The wraps come off in this triple set of adventure films. In ‘The Mummy’ (1999), Brendan Fraser plays Rick O’Connell, an American who discovers Hamunaptra, the city of the dead. He is driven away by locals and arrested. Three years later, Englishman Jonathan (John Hannah) discovers an ancient artefact which he gives to his sister Evelyn (Rachel Weisz). In turn, she trades the artefact for Rick’s release from prison and the trio set off for Hamunaptra, hoping to arrive there before Beni (Kevin J. O’Connor), Rick’s crooked former associate. However Beni has already invoked a curse which frees Imhotep, a supernaturally-gifted mummy. He pursues the adventurers across the land, feeding upon the flesh of unfortunate explorers. He aims to sacrifice Evelyn, hoping to resurrect another evil mummy… In ‘The Mummy Returns’ (2001), Rick (Fraser) and Evie (Weisz) have now settled down to married life in London with their 8-year-old son Alex (Freddie Boath). Meanwhile, the British museum is playing host to the corpse of Imhotep, the mummy which had previously given Rick and Evie such a hard time. When ancient magic brings Imhotep back to life, a chain of events is set in motion that will lead to the end of the world, thus forcing Rick and Evie to dust-off their mummy-defeating skills once again. Finally, in ‘The Mummy: Tomb of the Dragon Emperor’ (2008), the action moves to China, where for 2,000 years, the ruthless Chinese Dragon Emperor (Jet Li) and his vast army of warriors have been frozen in time, cast in clay, waiting for their moment to rise again. When young archaeologist Alex O’Connell (Luke Ford) is duped into bringing the ancient warlord back to life, he soon realises he has to call in the only people he knows with experience and knowledge of how to battle the undead – his parents, father Rick (Fraser) and mother Evelyn (Maria Bello). As the emperor attempts to reunite with his massed warriors and finally fulfil his dream of world domination, Alex and his family, along with mystical, high-kicking sorceress Zi Juan (Michelle Yeoh) and a rival cast of undead, have to pull out all the stops to keep the evil tyrant from achieving his ends.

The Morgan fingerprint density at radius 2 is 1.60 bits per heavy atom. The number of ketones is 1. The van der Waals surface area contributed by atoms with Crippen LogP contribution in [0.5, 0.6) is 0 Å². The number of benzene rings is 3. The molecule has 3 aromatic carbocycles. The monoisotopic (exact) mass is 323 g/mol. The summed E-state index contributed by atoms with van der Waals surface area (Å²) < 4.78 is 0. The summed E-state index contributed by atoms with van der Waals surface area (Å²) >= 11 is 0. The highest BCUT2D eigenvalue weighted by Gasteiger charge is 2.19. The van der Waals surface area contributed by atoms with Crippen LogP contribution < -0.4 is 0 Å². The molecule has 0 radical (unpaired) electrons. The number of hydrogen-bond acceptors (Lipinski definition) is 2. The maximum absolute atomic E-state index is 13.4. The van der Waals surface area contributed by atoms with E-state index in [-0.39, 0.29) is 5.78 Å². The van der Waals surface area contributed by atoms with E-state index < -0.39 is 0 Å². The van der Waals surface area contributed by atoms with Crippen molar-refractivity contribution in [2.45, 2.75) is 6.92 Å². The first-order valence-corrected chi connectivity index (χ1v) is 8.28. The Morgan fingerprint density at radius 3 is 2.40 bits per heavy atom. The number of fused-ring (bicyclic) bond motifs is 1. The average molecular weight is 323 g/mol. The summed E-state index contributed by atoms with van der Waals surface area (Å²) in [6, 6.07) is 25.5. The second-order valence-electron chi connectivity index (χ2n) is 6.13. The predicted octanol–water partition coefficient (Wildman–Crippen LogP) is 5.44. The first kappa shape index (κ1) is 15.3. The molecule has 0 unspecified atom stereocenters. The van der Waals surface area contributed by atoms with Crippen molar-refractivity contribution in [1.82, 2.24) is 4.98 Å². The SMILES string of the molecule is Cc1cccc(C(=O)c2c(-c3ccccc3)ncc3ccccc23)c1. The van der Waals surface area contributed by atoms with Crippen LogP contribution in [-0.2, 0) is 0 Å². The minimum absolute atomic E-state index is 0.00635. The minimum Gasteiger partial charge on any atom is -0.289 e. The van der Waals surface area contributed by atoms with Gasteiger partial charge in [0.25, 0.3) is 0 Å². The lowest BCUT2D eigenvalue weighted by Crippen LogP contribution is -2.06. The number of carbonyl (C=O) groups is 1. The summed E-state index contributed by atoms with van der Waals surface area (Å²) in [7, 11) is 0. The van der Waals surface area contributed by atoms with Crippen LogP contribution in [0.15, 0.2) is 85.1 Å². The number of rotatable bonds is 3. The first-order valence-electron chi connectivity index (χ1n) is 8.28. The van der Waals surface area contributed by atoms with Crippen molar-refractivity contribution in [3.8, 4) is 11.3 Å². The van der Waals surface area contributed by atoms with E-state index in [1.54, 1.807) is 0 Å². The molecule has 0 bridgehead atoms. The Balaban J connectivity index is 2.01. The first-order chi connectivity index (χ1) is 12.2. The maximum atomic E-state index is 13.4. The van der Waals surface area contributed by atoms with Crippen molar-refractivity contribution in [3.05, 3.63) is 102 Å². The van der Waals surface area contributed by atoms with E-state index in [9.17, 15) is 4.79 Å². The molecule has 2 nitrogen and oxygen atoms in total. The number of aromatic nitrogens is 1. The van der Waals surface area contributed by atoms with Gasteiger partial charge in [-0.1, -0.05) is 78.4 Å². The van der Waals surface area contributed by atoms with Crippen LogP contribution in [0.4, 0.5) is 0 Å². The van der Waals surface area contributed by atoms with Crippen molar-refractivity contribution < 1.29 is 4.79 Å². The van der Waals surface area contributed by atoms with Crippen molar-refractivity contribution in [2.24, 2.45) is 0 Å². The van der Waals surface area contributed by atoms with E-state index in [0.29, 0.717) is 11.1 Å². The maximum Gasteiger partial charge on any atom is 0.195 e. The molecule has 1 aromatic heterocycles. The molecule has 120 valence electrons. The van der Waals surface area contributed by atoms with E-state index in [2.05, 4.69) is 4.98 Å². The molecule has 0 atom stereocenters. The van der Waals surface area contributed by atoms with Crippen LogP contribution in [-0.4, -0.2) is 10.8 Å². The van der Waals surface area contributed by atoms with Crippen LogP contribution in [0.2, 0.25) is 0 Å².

The MummyIf you’re expecting bandaged-wrapped corpses and a lurching Boris Karloff-type villain, then you’ve come to the wrong movie. But if outrageous effects, a hunky hero, and some hearty laughs are what you’re looking for, the 1999 version of The Mummy is spectacularly good fun. Yes, the critics called it “hokey,” “cheesy,” and “pallid.” Well, the critics are unjust. Granted, the plot tends to stray, the acting is a bit of a stretch, and the characters occasionally slip into cliché, but who cares? When that action gets going, hold tight–those two hours just fly by. The premise of the movie isn’t that far off from the original. Egyptologist and general mess Evelyn (Rachel Weisz) discovers a map to the lost city of Hamunaptra, and so she hires rogue Rick O’Connell (Brendan Fraser) to lead her there. Once there, Evelyn accidentally unlocks the tomb of Imhotep (Arnold Vosloo), a man who had been buried alive a couple of millennia ago with flesh-eating bugs as punishment for sleeping with the pharaoh’s girlfriend. The ancient mummy is revived, and he is determined to bring his old love back to life, which of course means much mayhem (including the unleashing of the 10 plagues) and human sacrifice. Despite the rather gory premise, this movie is fairly tame in terms of violence; most of the magic and surprise come from the special effects, which are glorious to watch, although Imhotep, before being fully reconstituted, is, as one explorer puts it, rather “juicy.” Keep in mind this film is as much comedy as it is adventure–those looking for a straightforward horror pic will be disappointed. But for those who want good old-fashioned eye-candy kind of fun, The Mummy ranks as one of choicest flicks of 1999. —Jenny Brown